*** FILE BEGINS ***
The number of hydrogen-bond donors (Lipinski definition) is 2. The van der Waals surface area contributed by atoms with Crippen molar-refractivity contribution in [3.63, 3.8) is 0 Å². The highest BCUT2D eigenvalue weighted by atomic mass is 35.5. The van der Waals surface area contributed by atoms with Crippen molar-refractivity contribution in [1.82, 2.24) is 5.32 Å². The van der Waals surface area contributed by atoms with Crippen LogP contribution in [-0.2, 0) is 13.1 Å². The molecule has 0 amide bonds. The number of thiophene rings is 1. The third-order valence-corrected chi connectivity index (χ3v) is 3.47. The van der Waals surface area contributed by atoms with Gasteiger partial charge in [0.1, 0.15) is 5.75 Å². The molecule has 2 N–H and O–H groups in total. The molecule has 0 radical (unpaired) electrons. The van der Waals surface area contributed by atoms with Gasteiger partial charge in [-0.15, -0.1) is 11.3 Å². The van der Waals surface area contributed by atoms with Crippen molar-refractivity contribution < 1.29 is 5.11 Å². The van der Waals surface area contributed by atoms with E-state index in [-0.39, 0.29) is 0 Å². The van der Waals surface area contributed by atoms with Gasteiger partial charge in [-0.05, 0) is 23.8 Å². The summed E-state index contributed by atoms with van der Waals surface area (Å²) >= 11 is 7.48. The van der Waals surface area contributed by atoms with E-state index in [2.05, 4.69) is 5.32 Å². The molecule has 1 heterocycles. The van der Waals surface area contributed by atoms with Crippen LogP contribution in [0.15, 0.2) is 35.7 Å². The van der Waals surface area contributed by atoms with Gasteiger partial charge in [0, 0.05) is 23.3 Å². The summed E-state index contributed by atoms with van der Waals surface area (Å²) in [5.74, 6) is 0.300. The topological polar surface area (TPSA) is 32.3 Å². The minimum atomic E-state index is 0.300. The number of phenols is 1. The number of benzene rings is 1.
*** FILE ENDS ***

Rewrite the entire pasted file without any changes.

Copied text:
The number of hydrogen-bond donors (Lipinski definition) is 2. The van der Waals surface area contributed by atoms with Crippen molar-refractivity contribution in [3.63, 3.8) is 0 Å². The highest BCUT2D eigenvalue weighted by atomic mass is 35.5. The van der Waals surface area contributed by atoms with Crippen molar-refractivity contribution in [1.82, 2.24) is 5.32 Å². The van der Waals surface area contributed by atoms with Crippen LogP contribution in [-0.2, 0) is 13.1 Å². The molecule has 0 amide bonds. The number of thiophene rings is 1. The third-order valence-corrected chi connectivity index (χ3v) is 3.47. The van der Waals surface area contributed by atoms with Gasteiger partial charge in [0.1, 0.15) is 5.75 Å². The molecule has 2 N–H and O–H groups in total. The molecule has 0 radical (unpaired) electrons. The van der Waals surface area contributed by atoms with Gasteiger partial charge in [-0.15, -0.1) is 11.3 Å². The van der Waals surface area contributed by atoms with Crippen molar-refractivity contribution < 1.29 is 5.11 Å². The van der Waals surface area contributed by atoms with E-state index in [-0.39, 0.29) is 0 Å². The van der Waals surface area contributed by atoms with Gasteiger partial charge in [-0.05, 0) is 23.8 Å². The summed E-state index contributed by atoms with van der Waals surface area (Å²) >= 11 is 7.48. The van der Waals surface area contributed by atoms with E-state index in [2.05, 4.69) is 5.32 Å². The molecule has 1 heterocycles. The van der Waals surface area contributed by atoms with Crippen LogP contribution in [0.15, 0.2) is 35.7 Å². The van der Waals surface area contributed by atoms with Gasteiger partial charge in [0, 0.05) is 23.3 Å². The summed E-state index contributed by atoms with van der Waals surface area (Å²) in [5.74, 6) is 0.300. The topological polar surface area (TPSA) is 32.3 Å². The minimum atomic E-state index is 0.300. The number of phenols is 1. The number of benzene rings is 1.